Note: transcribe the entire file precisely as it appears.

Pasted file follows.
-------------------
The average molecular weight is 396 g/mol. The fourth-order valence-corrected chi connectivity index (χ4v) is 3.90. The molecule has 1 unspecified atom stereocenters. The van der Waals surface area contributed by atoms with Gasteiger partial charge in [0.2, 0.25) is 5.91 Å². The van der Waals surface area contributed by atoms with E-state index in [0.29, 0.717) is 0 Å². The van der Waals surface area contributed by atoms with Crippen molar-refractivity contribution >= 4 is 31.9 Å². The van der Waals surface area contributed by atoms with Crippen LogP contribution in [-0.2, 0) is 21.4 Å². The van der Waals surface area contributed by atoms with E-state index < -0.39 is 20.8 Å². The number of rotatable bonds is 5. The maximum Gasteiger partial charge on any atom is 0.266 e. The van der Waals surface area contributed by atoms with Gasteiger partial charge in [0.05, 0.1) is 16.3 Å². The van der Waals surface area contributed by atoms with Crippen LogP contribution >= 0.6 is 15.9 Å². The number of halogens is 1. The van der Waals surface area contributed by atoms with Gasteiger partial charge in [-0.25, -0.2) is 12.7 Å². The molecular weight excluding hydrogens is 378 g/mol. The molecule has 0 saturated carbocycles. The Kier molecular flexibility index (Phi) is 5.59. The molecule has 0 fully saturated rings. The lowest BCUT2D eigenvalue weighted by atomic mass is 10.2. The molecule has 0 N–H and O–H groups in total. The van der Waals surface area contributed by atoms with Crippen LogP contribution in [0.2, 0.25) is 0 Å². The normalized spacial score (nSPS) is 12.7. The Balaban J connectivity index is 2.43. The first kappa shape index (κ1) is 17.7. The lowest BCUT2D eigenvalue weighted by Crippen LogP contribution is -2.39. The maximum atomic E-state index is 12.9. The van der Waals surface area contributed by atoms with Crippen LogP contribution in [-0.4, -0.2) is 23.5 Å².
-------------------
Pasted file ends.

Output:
The average molecular weight is 396 g/mol. The fourth-order valence-corrected chi connectivity index (χ4v) is 3.90. The molecule has 1 unspecified atom stereocenters. The van der Waals surface area contributed by atoms with Gasteiger partial charge in [0.2, 0.25) is 5.91 Å². The van der Waals surface area contributed by atoms with E-state index in [0.29, 0.717) is 0 Å². The van der Waals surface area contributed by atoms with Crippen molar-refractivity contribution >= 4 is 31.9 Å². The van der Waals surface area contributed by atoms with Crippen LogP contribution in [-0.2, 0) is 21.4 Å². The van der Waals surface area contributed by atoms with E-state index < -0.39 is 20.8 Å². The number of rotatable bonds is 5. The maximum Gasteiger partial charge on any atom is 0.266 e. The van der Waals surface area contributed by atoms with Gasteiger partial charge in [0.05, 0.1) is 16.3 Å². The van der Waals surface area contributed by atoms with Crippen LogP contribution >= 0.6 is 15.9 Å². The number of halogens is 1. The van der Waals surface area contributed by atoms with Gasteiger partial charge in [-0.25, -0.2) is 12.7 Å². The molecular weight excluding hydrogens is 378 g/mol. The molecule has 0 saturated carbocycles. The Kier molecular flexibility index (Phi) is 5.59. The molecule has 0 fully saturated rings. The lowest BCUT2D eigenvalue weighted by atomic mass is 10.2. The molecule has 0 N–H and O–H groups in total. The van der Waals surface area contributed by atoms with Crippen LogP contribution in [0.2, 0.25) is 0 Å². The normalized spacial score (nSPS) is 12.7. The Balaban J connectivity index is 2.43. The first kappa shape index (κ1) is 17.7. The lowest BCUT2D eigenvalue weighted by Crippen LogP contribution is -2.39. The maximum atomic E-state index is 12.9. The van der Waals surface area contributed by atoms with Crippen LogP contribution in [-0.4, -0.2) is 23.5 Å².